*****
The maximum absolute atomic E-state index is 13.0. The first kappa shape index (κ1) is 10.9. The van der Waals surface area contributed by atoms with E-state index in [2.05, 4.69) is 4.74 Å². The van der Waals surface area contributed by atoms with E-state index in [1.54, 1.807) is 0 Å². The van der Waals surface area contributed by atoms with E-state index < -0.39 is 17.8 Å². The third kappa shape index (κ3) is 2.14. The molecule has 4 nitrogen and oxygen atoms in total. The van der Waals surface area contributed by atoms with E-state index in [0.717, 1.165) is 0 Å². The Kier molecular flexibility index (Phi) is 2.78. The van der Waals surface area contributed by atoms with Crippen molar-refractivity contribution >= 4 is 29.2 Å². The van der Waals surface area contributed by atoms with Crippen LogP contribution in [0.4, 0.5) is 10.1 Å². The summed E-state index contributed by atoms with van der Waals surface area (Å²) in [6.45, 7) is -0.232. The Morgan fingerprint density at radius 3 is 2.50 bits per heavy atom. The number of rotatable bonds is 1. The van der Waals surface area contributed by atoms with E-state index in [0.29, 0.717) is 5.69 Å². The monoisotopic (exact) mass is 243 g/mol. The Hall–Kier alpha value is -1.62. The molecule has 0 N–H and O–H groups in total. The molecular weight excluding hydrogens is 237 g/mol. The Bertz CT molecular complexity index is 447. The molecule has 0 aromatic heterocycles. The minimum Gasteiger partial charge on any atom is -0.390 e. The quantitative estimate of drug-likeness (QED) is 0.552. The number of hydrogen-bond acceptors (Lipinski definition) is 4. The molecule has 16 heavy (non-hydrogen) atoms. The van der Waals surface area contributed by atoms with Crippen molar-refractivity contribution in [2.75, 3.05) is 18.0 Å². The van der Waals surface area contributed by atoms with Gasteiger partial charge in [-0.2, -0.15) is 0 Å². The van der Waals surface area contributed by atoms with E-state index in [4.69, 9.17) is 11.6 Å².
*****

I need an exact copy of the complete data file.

The maximum absolute atomic E-state index is 13.0. The first kappa shape index (κ1) is 10.9. The van der Waals surface area contributed by atoms with E-state index in [2.05, 4.69) is 4.74 Å². The van der Waals surface area contributed by atoms with E-state index in [1.54, 1.807) is 0 Å². The van der Waals surface area contributed by atoms with E-state index < -0.39 is 17.8 Å². The third kappa shape index (κ3) is 2.14. The molecule has 4 nitrogen and oxygen atoms in total. The van der Waals surface area contributed by atoms with E-state index in [0.717, 1.165) is 0 Å². The Kier molecular flexibility index (Phi) is 2.78. The van der Waals surface area contributed by atoms with Crippen molar-refractivity contribution >= 4 is 29.2 Å². The van der Waals surface area contributed by atoms with Crippen LogP contribution in [0.4, 0.5) is 10.1 Å². The summed E-state index contributed by atoms with van der Waals surface area (Å²) in [6.45, 7) is -0.232. The Morgan fingerprint density at radius 3 is 2.50 bits per heavy atom. The number of rotatable bonds is 1. The van der Waals surface area contributed by atoms with E-state index in [0.29, 0.717) is 5.69 Å². The monoisotopic (exact) mass is 243 g/mol. The Hall–Kier alpha value is -1.62. The molecule has 0 N–H and O–H groups in total. The molecular weight excluding hydrogens is 237 g/mol. The Bertz CT molecular complexity index is 447. The molecule has 0 aromatic heterocycles. The minimum Gasteiger partial charge on any atom is -0.390 e. The quantitative estimate of drug-likeness (QED) is 0.552. The number of hydrogen-bond acceptors (Lipinski definition) is 4. The molecule has 16 heavy (non-hydrogen) atoms. The van der Waals surface area contributed by atoms with Crippen molar-refractivity contribution in [2.75, 3.05) is 18.0 Å². The van der Waals surface area contributed by atoms with Gasteiger partial charge in [-0.2, -0.15) is 0 Å². The van der Waals surface area contributed by atoms with E-state index in [4.69, 9.17) is 11.6 Å².